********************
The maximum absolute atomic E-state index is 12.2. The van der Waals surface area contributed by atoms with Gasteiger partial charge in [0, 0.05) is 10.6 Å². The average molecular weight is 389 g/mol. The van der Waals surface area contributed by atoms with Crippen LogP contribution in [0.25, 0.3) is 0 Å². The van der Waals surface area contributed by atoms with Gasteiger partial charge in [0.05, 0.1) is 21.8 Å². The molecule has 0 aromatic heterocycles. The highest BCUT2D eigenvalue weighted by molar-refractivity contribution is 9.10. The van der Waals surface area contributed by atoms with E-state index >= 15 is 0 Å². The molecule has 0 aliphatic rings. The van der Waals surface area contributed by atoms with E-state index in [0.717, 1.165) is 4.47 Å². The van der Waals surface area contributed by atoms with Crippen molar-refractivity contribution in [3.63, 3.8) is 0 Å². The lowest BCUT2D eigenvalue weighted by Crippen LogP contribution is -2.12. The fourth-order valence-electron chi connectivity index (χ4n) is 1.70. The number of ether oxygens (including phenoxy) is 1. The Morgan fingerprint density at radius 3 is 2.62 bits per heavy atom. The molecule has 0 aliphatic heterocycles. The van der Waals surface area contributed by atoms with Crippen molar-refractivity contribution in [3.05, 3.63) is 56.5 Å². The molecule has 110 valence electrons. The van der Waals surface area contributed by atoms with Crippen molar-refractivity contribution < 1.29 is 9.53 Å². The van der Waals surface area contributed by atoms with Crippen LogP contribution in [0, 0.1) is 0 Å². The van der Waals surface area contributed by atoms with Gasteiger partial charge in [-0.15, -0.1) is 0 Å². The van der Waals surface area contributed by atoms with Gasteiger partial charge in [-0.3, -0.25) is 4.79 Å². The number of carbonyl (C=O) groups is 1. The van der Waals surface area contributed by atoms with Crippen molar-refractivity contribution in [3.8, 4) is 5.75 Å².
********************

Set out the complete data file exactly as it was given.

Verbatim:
The maximum absolute atomic E-state index is 12.2. The van der Waals surface area contributed by atoms with Gasteiger partial charge in [0, 0.05) is 10.6 Å². The average molecular weight is 389 g/mol. The van der Waals surface area contributed by atoms with Crippen LogP contribution in [0.25, 0.3) is 0 Å². The van der Waals surface area contributed by atoms with Gasteiger partial charge in [0.05, 0.1) is 21.8 Å². The molecule has 0 aromatic heterocycles. The highest BCUT2D eigenvalue weighted by molar-refractivity contribution is 9.10. The van der Waals surface area contributed by atoms with E-state index >= 15 is 0 Å². The molecule has 0 aliphatic rings. The van der Waals surface area contributed by atoms with E-state index in [0.717, 1.165) is 4.47 Å². The van der Waals surface area contributed by atoms with Crippen molar-refractivity contribution in [3.63, 3.8) is 0 Å². The lowest BCUT2D eigenvalue weighted by Crippen LogP contribution is -2.12. The fourth-order valence-electron chi connectivity index (χ4n) is 1.70. The number of ether oxygens (including phenoxy) is 1. The Morgan fingerprint density at radius 3 is 2.62 bits per heavy atom. The molecule has 0 aliphatic heterocycles. The van der Waals surface area contributed by atoms with Crippen molar-refractivity contribution in [3.05, 3.63) is 56.5 Å². The molecule has 110 valence electrons. The van der Waals surface area contributed by atoms with Crippen molar-refractivity contribution < 1.29 is 9.53 Å². The van der Waals surface area contributed by atoms with Crippen LogP contribution in [0, 0.1) is 0 Å². The van der Waals surface area contributed by atoms with Gasteiger partial charge in [-0.15, -0.1) is 0 Å². The van der Waals surface area contributed by atoms with Gasteiger partial charge in [-0.3, -0.25) is 4.79 Å². The number of carbonyl (C=O) groups is 1. The van der Waals surface area contributed by atoms with Crippen molar-refractivity contribution in [3.8, 4) is 5.75 Å².